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7. Remuneration

One of the first things to address when discussing remuneration with the seller is that there is no set fee or fixed rate. The broker’s remuneration is based on the services he provides and on his objectives and business plan.

The brokerage contract to sell provides that the broker’s remuneration can be a percentage or a lump sum. The parties (the broker and the seller) must choose between the two.

If a percentage is chosen, the remuneration will be proportional to the sale price agreed to following acceptance of a promise to purchase (or, in certain circumstances described below, according to the original asking price set out in the brokerage contract).

Following is an example of remuneration based on percentage in the case of a property that ends up selling for $500,000:

Following is an example of remuneration based on percentage in the case of A PROPERTY THAT ENDS UP SELLING FOR $500,000:

% Remuneration Amount
4% $20,000
5% $25,000
6% $30,000


If the seller voluntarily prevents the performance of the contract, for example, by not allowing visits or by refusing to receive a promise to purchase, the percentage remuneration that could be due will then be calculated on the sale price indicated in the brokerage contract, and not on an accepted sale price.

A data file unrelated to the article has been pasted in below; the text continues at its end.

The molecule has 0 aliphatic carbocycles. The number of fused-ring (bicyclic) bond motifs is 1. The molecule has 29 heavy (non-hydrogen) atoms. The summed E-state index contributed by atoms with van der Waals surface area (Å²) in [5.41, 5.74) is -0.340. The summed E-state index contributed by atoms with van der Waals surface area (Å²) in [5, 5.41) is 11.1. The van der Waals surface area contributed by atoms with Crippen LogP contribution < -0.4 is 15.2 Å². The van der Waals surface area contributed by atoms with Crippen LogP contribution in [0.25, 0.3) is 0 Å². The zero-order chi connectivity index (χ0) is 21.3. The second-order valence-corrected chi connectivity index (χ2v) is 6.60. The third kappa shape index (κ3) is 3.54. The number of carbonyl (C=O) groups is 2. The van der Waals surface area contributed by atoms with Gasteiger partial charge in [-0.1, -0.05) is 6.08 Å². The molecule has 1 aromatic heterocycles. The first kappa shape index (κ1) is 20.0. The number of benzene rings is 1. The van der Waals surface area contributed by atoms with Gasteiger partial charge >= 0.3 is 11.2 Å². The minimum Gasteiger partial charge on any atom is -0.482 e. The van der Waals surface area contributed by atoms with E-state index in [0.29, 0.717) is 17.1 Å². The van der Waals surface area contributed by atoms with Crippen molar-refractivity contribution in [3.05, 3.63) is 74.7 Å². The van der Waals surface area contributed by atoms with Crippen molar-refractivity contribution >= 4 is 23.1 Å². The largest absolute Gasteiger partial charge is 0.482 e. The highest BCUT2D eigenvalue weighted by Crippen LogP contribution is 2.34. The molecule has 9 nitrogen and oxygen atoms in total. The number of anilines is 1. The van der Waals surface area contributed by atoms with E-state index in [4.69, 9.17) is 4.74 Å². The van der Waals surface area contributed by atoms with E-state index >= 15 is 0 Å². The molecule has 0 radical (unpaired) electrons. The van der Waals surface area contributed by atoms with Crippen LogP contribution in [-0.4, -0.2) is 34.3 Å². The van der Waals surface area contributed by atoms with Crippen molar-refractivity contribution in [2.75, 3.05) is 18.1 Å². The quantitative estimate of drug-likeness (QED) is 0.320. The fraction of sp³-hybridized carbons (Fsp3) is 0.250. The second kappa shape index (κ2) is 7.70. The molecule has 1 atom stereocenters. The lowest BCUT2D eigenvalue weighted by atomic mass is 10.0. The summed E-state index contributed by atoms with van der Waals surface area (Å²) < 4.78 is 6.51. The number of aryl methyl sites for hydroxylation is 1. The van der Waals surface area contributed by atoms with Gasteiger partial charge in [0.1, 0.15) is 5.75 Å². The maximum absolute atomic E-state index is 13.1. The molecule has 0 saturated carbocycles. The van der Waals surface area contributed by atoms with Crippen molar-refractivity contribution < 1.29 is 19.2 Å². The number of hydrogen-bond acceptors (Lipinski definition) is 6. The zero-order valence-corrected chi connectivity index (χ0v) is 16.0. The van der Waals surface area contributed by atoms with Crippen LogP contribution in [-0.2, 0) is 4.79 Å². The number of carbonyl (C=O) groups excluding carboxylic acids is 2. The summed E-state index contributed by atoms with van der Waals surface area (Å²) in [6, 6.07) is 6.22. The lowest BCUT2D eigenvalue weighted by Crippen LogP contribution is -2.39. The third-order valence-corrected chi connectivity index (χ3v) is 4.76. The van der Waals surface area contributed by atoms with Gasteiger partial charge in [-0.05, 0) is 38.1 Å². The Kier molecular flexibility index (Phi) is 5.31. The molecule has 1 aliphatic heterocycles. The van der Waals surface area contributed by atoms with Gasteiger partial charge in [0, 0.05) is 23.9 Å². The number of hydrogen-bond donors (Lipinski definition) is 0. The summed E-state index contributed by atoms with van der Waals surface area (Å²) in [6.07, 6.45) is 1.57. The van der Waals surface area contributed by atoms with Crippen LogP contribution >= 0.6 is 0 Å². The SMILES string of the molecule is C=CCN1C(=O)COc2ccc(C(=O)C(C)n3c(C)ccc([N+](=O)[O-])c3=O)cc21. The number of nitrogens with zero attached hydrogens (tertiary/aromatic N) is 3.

The same is true if a promise to purchase is concluded but it consists in a transaction on the seller’s share capital, in the case where the seller is a corporation, and the sale is effected by a sale of the shares of this corporation rather than by the sale of the immovable. In this case, the amount of remuneration is established on the basis of the asking price indicated in clause 4.1 of the brokerage contract rather than on the sale price of the shares, which may include assets other than the immovable. It should be noted that despite such a provision in the brokerage contract, this does not authorize the broker to carry on the activity of securities broker.

Finally, if the remuneration takes the form of a lump sum, i.e. a specific amount, the remuneration due will correspond to the amount indicated in the contract, regardless of circumstances.

The broker must explain to the seller that his remuneration is taxable, whatever its form and whenever it is paid, in the same way as any other product or service, and that the Goods and Services Tax (GST) and the Québec Sales Tax (QST) will be added to the amount he will have to pay. A good practice is to give an example to your client by making the appropriate calculation. For example, if the remuneration is $25,000, amounts of $1,250 for GST (hypothetical rate of 5%) and $2,493 for QST (hypothetical rate of 9.975%) will be added to it. The total cost will therefore be $28,743.

For more information: Remuneration payable by the seller: Exclusive brokerage contract – Sale and The sale of shares: Do you have the right?

Last updated on: June 05, 2023
Reference number: 264961